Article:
You know what’s crazy? I’ll tell you what’s crazy™
40 years in the sausage factory.
I was talking to a co-worker the other day. He’s been here almost 40 years.
40 years is an eternity at one job. It’s a gold watch plus 15. It’s a marathon of over-time, missed holidays and late dinners.
“When I walked in the doors forty years ago,” He says driving the car down a street he’s navigated a thousand times before. “I never thought I’d be here 40 years!”
His voice is matter of fact, his tone melancholy.
The man stares out the windshield. There’s a bus blowing exhaust. There’s a billboard for erectile dysfunction written in Spanish. There’s a man selling homeless newspapers. We slow behind a dented car with a temporary tag. The driver ahead of us is in no rush as he checks his iphone, periodically scanning the road through a cracked windshield.
The man stares at the navigational obstacles before him on this claustrophobic thoroughfare, but what he really sees is the long meandering road of his life.
The man drives forward knowing that his life road is obfuscated, his future vision obscured by grimy glass, his path now affected by his own indecisiveness over the years.
After 40 years of doing the same thing over and over, the man is tired. He tells me he wants to get out.
“I want to do something else. I just don’t know what else I might be good at.”
The man is 60.
“Can you believe that you are 60?” I ask.
He shakes his head slowing at the cross walk.
“When you’re young, you think you have all the time in the world. But you don’t. Time is short.”
I think about his words.
He’s right. I think about my own kids on the treadmill of life. They are starting out, getting their lives and careers going. One is in college, one is training to fly jets. One is still figuring out how to begin a family.
When you are young, life’s road is paved, full of opportunity. But when you have been driving through the same work gate for 40 years, you stare at the dark asphalt and you see cracks, and pot holes and time fading.
“So do something about it,” I interject.
He sighs. His face is long and his laconic exasperation speaks volumes.
When you are 60 and you only know one thing, finding the courage to walk the plank of life, sometimes is courage that you no longer have.
Having the fortitude, the desire, the inspiration to step off into the unknown, is harder when you’ve spun around the sun 60 times.
“I don’t know,” he says, his words fading over the rumble of the old engine.
Free falling through space, tumbling toward an ocean full of unknown is easier when you are young, I decide.
The 60 year old pulls up to the gate and pauses.
There is a light rain on the windshield. He fumbles to find his gate card.
He pushes the window control and lets the misty afternoon spit upon his worn face.
He touches his card to the metallic post and the gate shakes to life.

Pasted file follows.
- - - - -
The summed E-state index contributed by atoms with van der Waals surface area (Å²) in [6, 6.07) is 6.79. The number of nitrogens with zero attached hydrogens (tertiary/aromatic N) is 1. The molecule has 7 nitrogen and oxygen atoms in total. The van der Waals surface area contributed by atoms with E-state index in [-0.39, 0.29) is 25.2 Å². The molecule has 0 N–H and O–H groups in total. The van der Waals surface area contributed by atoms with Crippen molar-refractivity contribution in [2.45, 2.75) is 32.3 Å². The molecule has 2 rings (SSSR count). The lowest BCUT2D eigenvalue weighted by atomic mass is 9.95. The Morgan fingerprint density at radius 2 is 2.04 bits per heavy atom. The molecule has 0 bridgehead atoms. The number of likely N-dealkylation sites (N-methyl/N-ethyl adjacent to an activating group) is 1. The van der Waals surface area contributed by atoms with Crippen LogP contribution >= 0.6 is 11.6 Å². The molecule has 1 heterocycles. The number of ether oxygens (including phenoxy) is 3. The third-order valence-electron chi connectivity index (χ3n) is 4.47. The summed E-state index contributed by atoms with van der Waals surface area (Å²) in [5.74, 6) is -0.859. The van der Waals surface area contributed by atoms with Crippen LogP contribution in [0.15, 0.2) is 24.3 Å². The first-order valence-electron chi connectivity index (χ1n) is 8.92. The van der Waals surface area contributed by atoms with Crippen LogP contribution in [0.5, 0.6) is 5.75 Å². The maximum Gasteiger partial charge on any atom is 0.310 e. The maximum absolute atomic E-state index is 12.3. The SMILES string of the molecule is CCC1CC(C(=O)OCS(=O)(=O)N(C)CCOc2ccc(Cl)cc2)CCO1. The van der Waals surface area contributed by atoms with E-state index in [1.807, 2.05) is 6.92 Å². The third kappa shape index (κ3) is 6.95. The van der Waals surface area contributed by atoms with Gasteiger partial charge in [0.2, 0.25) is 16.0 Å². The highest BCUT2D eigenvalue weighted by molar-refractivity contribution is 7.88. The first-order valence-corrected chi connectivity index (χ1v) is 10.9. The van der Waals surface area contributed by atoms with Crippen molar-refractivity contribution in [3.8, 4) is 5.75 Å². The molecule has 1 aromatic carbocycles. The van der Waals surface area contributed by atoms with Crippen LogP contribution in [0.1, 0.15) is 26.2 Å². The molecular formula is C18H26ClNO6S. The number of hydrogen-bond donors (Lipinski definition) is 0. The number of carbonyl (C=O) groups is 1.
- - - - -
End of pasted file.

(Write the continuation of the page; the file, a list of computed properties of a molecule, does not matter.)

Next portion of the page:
He quickly puts up his window, to avoid the spitting rain and waits.
We both watch quietly as the gate slowly opens before us.
The gate is slow and steady and takes a few seconds to fully part.
The man watches, his foot pressed firmly on the brake.
This moment is symbolic. Like the man’s life, he is waiting for something to happen, for someplace to go. But the car remains motionless, his foot mashed on the brake.
Like his life, this car is going zero miles an hour.
I can hear the wheels squeaking and the metal rattle as the gate locks into place.
Finally, the man turns the wheel slightly to the right, maneuvering the front of the car past the sharp metal post of the gate.
We pull into a stall, parking next to another company vehicle. We are one of ten, identical cars.
I look at the row of white cars all parked at an angle, all exactly the same, like a loaf of who cares white bread.
I feel the urge to be a rainbow, to jump out of a plane, to scream at the moon.
The tired man turns off the motor and we sit in silence for a moment.
60 years old. 40 years at the same job. His desire to leave burns so strong, it is like incense filling the cockpit of the car. He stares out the windshield into the fence bordering the parking place. He realizes that he must do something else before the sands in his hour glass finally run out.
Change takes courage.
Sometimes you have to walk off the plank and fall into a sea of sharks and take your chances.
When the thought of going into the sausage factory makes you physically ill, it’s time to hand your tattered door key to the boss. When every second of the time clock blares in your head for 10 hours a day, it’s time to dramatically alter your life course.
“You ready to go in,” the man says with all the passion of a wet potato chip.
I don’t answer. I open the door and let the mist hit me in the face.
It’s cold and sends me a life message. Inside my head I scream I am the rainbow.
I have been coming to this sausage factor for half the time of the man in the driver’s seat.
I don’t yet feel the drowning feeling that he feels. But his suffocating life force is a wake up call.
Life is finite and at some point you park a car next to another car parked next to another car that is all indistinguishable from 10 other cars. At some point, if you let it, life will make you nervously exhale and question what happened to all the time you thought you had to do everything you thought you would do.
Be the rainbow.